- In recent years we have heard more and more about acts of intolerance towards Catholics in India or about their persecutions. What is happening in India?

- I can testify that since India’s independence (15 August 1947) the co-existence between all citizens in India, regardless of their religions, has been peaceful and harmonious. The Catholic Church has been admired for her selfless service, especially service to the poorest and most humiliated strata of society. The contribution of the Church has been even acknowledged by her opponents who attack Christians and churches. The acts of intolerance towards the Church have rather been a new phenomenon. This is the ‘work’ of a small group of people who distort history, sow hatred, and try to create divisions in the society that has been peaceful so far. The Church has been their innocent victim. These horrible acts of violence towards the Catholic Church, although not very frequent, are systematic and well-planned. Naturally, the attacks against the Church are illegal but the small, yet influential, groups of fundamentalists manage to convince the politicians to introduce in some states the so-called anti-conversion laws that are to legalise these horrible crimes to some extent.

- Where does this increasing hostility towards Indian Christians come from?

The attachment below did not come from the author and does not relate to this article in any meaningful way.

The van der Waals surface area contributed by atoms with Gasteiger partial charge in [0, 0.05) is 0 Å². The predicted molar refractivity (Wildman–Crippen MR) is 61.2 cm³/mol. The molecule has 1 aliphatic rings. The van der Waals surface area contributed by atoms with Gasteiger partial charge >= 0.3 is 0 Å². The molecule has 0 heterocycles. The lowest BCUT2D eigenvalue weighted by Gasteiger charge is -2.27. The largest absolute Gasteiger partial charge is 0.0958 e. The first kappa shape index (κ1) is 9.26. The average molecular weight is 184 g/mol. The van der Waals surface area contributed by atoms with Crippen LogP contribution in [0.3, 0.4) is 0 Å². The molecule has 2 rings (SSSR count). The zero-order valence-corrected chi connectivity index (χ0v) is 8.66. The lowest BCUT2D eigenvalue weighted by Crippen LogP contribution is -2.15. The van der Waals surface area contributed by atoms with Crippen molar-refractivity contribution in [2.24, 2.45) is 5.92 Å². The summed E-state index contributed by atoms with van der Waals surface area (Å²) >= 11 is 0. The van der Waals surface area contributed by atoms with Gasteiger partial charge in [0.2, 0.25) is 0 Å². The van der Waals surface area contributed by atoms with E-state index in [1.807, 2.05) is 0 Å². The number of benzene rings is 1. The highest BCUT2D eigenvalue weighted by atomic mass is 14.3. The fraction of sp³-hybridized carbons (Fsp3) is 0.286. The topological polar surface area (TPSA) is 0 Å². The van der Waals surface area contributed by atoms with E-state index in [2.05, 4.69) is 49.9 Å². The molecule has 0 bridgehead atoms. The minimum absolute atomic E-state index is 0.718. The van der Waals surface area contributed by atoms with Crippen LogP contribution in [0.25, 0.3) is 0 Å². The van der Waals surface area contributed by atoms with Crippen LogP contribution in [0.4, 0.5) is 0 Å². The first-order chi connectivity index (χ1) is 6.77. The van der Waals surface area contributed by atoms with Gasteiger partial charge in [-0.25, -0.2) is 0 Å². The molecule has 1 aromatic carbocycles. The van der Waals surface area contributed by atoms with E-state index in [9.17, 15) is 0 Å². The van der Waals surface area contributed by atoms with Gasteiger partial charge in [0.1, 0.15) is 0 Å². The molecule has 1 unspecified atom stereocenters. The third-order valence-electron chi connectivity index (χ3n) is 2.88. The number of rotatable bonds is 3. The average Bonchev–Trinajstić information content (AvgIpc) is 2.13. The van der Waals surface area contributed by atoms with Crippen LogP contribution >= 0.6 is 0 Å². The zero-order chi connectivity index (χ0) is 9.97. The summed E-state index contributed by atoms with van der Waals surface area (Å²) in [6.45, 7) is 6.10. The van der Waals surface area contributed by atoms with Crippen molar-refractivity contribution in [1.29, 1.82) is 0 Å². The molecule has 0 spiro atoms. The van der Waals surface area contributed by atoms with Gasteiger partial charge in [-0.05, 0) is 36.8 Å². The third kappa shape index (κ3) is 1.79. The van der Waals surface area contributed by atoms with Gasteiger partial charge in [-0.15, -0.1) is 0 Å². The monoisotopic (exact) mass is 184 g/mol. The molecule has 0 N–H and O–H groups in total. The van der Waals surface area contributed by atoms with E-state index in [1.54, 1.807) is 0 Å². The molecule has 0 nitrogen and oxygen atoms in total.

- There are many reasons and they are complicated. The Gospel the Church proclaims has changed the society. The involvement of the Church for the cause of the local people, pariahs, orphans, widows, fight against children’s slave work has been seen as ‘a dangerous programme’ by the people whose consolidated businesses are endangered. It is them that want to force the Church to remain silent, want to paralyse her activities, kill her believers, presenting her as ‘the main enemy’ of the nation. Some ambitious politicians, usurping the role of ‘the defenders of the Indian nation’ abuse Hinduism and ‘instrumentalise’ it to sow hatred among the simple but uneducated masses, and provoke actions against the Church. The promotion of this dangerous ideology (hindutva), using religious emotions of crowds, is a well-planned political action. But one must emphasize that most Indian people do not trust the fundamentalists and lament their behaviour.